Bruce Springsteen wanted to praise him for his lyrics, but Matt Berninger, singer for Brooklyn-via-Ohio band the National, had already left the building. The occasion: a tribute concert to Springsteen’s Nebraska at which the National turned in a version of “Mansion On The Hill” before gathering onstage—along with a dozen or so other performers—to back the Boss on a Woody Guthrie tune. But when it came time to socialize afterward, Berninger was already cozily settled in at home in front of the TV while his bandmates downed whiskey with Springsteen.
“He told (guitarist) Bryce (Dessner) that he has all of our records, and we’ve heard that his walk-on music, before he comes onstage, includes ‘About Today,’” says Berninger, clearly tickled and still surprised, even nine months after the fact. “He was quoting songs and asking about lyrics, so it was pretty clear that he’d spent some time with our records, which is unbelievably flattering. I think I was home watching The West Wing while they were chatting with Bruce about lyrics. So, yeah, I wanted to kill myself the next day. But I was intimidated to talk to somebody who’s sort of a hero; I’d almost rather keep him as a mythic figure.”
Springsteen, like a good chunk of the National’s expanding fanbase, is apparently a diehard, picking a track from a 2004 EP released by Brassland, an indie label launched, in part, to release the group’s music. The wagon didn’t get heavy until astonishing 2005 breakthrough Alligator, which perfectly captured the band’s morning-after aura: a woozy atmosphere where Tindersticks and Leonard Cohen mingle, but where the occasional guitar-rock anthem isn’t considered gauche or unreachable.
“We’ve been lucky because it’s been a very slow incline of people finding out about us,” says Berninger, who also cites a 2005 co-headlining tour with pals Clap Your Hands Say Yeah as a turning point. “Alligator definitely reached a lot more people than the records before it had, but it never exploded. It had been out three or four months before people started paying attention. The only pressure has been internal, not wanting to repeat ourselves or phone something in.”
For the National—which also includes Dessner’s guitar-playing twin brother Aaron and another pair of siblings, Scott and Bryan Devendorf (bass and drums, respectively)—it’s time to complete the year-long task of creating fourth album Boxer, which will be released by Beggars Banquet on May 22. Berninger sounds relaxed for someone who still needs to finish lyrics for a couple of songs and get them recorded, mixed and mastered in seven days.
“I’m anxious,” he says, though the timbre of his voice doesn’t necessarily agree. “You can completely fuck up a song in the last minute if you’re not careful, by sprucing it up too much or whatever. There were a bunch of album titles thrown out that we all decided we hated. Green Gloves was one. It’s the name of a song, but as the title of a record, it conjures some sort of disgusting Spinal Tap image and Hamburger Helper. We’ve quickly realized that most of the titles we’ve thrown around sound horrible. Titles are hard. Naming our band … We made a major mistake doing that.”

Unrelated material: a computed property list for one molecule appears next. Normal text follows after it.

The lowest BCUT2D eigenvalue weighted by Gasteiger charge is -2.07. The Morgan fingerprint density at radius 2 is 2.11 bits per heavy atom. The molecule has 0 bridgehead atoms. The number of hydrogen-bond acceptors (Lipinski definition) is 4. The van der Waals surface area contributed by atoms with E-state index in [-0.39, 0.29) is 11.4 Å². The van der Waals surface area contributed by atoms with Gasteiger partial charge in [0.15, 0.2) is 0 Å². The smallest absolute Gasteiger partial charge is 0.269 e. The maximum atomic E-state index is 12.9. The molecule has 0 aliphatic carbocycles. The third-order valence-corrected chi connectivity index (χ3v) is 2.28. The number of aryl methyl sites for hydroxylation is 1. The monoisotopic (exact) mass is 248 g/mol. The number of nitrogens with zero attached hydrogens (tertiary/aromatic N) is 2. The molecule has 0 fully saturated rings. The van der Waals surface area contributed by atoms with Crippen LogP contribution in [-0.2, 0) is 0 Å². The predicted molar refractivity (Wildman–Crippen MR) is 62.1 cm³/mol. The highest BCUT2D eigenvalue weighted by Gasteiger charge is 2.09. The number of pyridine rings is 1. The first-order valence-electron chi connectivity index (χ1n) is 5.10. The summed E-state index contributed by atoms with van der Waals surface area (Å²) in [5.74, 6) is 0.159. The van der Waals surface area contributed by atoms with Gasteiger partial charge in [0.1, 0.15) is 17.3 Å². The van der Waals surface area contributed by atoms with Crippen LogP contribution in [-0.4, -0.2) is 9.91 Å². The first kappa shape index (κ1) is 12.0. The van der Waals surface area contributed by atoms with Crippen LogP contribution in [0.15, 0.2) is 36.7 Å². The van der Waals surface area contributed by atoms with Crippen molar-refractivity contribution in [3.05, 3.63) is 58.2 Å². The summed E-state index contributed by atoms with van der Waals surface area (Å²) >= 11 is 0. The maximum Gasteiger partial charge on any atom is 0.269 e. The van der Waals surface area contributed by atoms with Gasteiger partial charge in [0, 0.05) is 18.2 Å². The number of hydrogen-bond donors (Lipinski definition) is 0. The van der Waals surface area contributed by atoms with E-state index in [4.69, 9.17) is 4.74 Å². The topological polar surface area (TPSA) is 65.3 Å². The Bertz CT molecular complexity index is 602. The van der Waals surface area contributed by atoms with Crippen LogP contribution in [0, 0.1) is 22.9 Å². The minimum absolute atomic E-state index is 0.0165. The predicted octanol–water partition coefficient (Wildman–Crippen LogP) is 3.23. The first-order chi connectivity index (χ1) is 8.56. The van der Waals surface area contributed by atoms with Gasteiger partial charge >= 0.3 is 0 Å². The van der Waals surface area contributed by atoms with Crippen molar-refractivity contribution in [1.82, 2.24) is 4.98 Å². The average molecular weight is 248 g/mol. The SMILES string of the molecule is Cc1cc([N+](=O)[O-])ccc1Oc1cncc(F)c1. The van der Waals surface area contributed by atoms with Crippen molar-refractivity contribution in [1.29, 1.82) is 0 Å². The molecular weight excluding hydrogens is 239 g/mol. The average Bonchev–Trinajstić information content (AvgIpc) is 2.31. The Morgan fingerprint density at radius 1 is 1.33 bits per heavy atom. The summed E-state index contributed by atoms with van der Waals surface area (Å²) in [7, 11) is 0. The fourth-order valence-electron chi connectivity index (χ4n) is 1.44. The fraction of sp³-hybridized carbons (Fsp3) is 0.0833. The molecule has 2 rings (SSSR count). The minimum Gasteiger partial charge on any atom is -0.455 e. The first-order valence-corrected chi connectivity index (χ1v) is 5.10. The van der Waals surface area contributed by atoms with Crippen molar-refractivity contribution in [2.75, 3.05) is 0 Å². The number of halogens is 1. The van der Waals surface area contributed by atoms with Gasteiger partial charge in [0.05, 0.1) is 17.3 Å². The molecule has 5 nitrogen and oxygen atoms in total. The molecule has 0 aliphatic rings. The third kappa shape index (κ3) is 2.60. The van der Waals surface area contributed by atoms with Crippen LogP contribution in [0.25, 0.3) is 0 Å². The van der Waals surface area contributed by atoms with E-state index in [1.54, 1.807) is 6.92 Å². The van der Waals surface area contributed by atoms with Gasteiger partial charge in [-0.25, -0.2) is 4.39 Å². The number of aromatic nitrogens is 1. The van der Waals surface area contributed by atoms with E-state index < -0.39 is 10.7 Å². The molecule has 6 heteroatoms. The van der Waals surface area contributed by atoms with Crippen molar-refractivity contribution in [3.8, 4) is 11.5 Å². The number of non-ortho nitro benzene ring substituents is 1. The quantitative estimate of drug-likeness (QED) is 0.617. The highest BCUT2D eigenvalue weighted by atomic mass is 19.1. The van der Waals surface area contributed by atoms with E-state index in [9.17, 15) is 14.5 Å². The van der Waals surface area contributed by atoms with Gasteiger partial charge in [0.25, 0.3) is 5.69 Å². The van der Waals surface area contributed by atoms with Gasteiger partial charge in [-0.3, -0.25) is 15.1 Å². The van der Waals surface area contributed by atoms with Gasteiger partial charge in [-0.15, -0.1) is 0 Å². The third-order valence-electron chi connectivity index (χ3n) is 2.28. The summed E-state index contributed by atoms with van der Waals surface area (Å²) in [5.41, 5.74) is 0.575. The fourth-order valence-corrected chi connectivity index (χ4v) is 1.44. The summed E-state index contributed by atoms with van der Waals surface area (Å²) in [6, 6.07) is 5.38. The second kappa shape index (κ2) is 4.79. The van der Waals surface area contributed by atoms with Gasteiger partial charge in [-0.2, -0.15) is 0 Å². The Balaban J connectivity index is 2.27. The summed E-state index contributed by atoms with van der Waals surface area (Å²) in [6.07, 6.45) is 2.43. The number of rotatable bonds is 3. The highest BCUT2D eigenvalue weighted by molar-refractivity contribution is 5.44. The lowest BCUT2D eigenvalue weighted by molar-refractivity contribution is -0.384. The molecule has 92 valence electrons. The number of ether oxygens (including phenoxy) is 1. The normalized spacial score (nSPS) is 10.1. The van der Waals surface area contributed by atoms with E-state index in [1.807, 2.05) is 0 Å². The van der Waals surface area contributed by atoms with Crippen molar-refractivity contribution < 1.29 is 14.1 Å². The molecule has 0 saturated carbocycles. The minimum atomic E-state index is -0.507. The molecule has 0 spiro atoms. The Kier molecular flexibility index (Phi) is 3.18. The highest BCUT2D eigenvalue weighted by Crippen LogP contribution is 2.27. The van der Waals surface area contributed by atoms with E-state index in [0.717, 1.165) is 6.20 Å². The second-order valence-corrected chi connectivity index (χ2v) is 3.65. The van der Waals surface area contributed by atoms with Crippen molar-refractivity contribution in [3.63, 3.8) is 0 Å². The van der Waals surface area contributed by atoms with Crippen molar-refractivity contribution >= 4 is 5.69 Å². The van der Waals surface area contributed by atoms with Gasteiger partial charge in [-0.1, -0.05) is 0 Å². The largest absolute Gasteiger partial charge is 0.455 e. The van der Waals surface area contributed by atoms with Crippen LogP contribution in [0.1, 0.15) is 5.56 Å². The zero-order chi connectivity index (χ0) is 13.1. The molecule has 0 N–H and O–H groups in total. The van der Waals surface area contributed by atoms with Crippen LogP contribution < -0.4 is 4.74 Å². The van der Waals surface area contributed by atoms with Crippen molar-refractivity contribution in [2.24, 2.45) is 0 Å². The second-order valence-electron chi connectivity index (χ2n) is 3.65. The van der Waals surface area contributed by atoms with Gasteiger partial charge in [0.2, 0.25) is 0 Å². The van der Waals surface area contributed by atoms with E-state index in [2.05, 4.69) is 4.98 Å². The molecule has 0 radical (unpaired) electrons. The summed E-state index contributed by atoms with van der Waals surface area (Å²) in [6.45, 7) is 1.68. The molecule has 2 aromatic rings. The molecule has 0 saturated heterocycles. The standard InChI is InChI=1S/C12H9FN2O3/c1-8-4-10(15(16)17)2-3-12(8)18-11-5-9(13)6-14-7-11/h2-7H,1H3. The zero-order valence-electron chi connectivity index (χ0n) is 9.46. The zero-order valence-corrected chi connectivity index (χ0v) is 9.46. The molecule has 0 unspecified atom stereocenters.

Other decisions have been made with more precision and forethought. The National whittled down almost 50 instrumental sketches into 12 songs that the band is “ecstatic” about, and Berninger has taken great care in finding the right words to suit the moods. He throws away tons of lyrics while trying to strike a balance between sincerity and humor. (And, he says, trying “not to sound like an asshole.”) Certain lines on Alligator caught special attention by mixing pathos and levity, particularly this charming couplet from the gorgeous “Karen”: “It’s a common fetish for a doting man/To ballerina on the coffee table, cock in hand.”
“Because there’s a reference to holding my cock, that line sticks out,” laughs Berninger. “I don’t think that’s one of the best lines on Alligator, but it’s funny. There are similar moments on Boxer where it’s also kind of absurd. It’s always a balancing act. I think there has to be about 30 percent stupidity, otherwise it’s just obnoxious. I’ve achieved that; I’ve definitely got the 30 percent stupidity, so I’m proud of that. It’s usually the less flowery lines and less ‘lyrical’ things that I prefer in the long run. Writing lyrics is weird. It’s not poetry. If you think of it as poetry, you’re gonna write some terrible lyrics. To approximate an honest or truthful representation of anything—regardless of what the song is about—you’ve gotta have the balance of being sincere and a little ridiculous.”